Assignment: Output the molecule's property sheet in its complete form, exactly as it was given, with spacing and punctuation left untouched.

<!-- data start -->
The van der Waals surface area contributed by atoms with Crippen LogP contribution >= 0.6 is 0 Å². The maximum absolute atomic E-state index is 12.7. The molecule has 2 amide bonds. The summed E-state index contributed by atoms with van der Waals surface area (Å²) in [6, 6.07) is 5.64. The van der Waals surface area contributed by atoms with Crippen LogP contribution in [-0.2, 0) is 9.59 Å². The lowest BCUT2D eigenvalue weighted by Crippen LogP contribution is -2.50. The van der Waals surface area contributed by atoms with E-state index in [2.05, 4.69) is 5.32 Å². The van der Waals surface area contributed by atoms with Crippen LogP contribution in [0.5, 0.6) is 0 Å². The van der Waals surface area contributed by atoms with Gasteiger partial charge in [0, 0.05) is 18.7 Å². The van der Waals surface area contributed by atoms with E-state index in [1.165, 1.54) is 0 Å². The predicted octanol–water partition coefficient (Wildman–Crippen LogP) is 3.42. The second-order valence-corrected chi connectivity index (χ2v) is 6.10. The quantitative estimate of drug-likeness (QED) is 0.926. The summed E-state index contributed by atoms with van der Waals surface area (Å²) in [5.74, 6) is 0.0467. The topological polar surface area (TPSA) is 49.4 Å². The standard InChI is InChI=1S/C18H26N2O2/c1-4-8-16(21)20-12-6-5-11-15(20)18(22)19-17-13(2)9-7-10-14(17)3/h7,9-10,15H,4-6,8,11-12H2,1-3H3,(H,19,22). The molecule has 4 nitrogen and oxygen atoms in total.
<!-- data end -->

The van der Waals surface area contributed by atoms with Crippen LogP contribution >= 0.6 is 0 Å². The maximum absolute atomic E-state index is 12.7. The molecule has 2 amide bonds. The summed E-state index contributed by atoms with van der Waals surface area (Å²) in [6, 6.07) is 5.64. The van der Waals surface area contributed by atoms with Crippen LogP contribution in [-0.2, 0) is 9.59 Å². The lowest BCUT2D eigenvalue weighted by Crippen LogP contribution is -2.50. The van der Waals surface area contributed by atoms with E-state index in [2.05, 4.69) is 5.32 Å². The van der Waals surface area contributed by atoms with Crippen LogP contribution in [0.5, 0.6) is 0 Å². The van der Waals surface area contributed by atoms with Gasteiger partial charge in [0, 0.05) is 18.7 Å². The van der Waals surface area contributed by atoms with E-state index in [1.165, 1.54) is 0 Å². The predicted octanol–water partition coefficient (Wildman–Crippen LogP) is 3.42. The second-order valence-corrected chi connectivity index (χ2v) is 6.10. The quantitative estimate of drug-likeness (QED) is 0.926. The summed E-state index contributed by atoms with van der Waals surface area (Å²) in [5.74, 6) is 0.0467. The topological polar surface area (TPSA) is 49.4 Å². The standard InChI is InChI=1S/C18H26N2O2/c1-4-8-16(21)20-12-6-5-11-15(20)18(22)19-17-13(2)9-7-10-14(17)3/h7,9-10,15H,4-6,8,11-12H2,1-3H3,(H,19,22). The molecule has 4 nitrogen and oxygen atoms in total.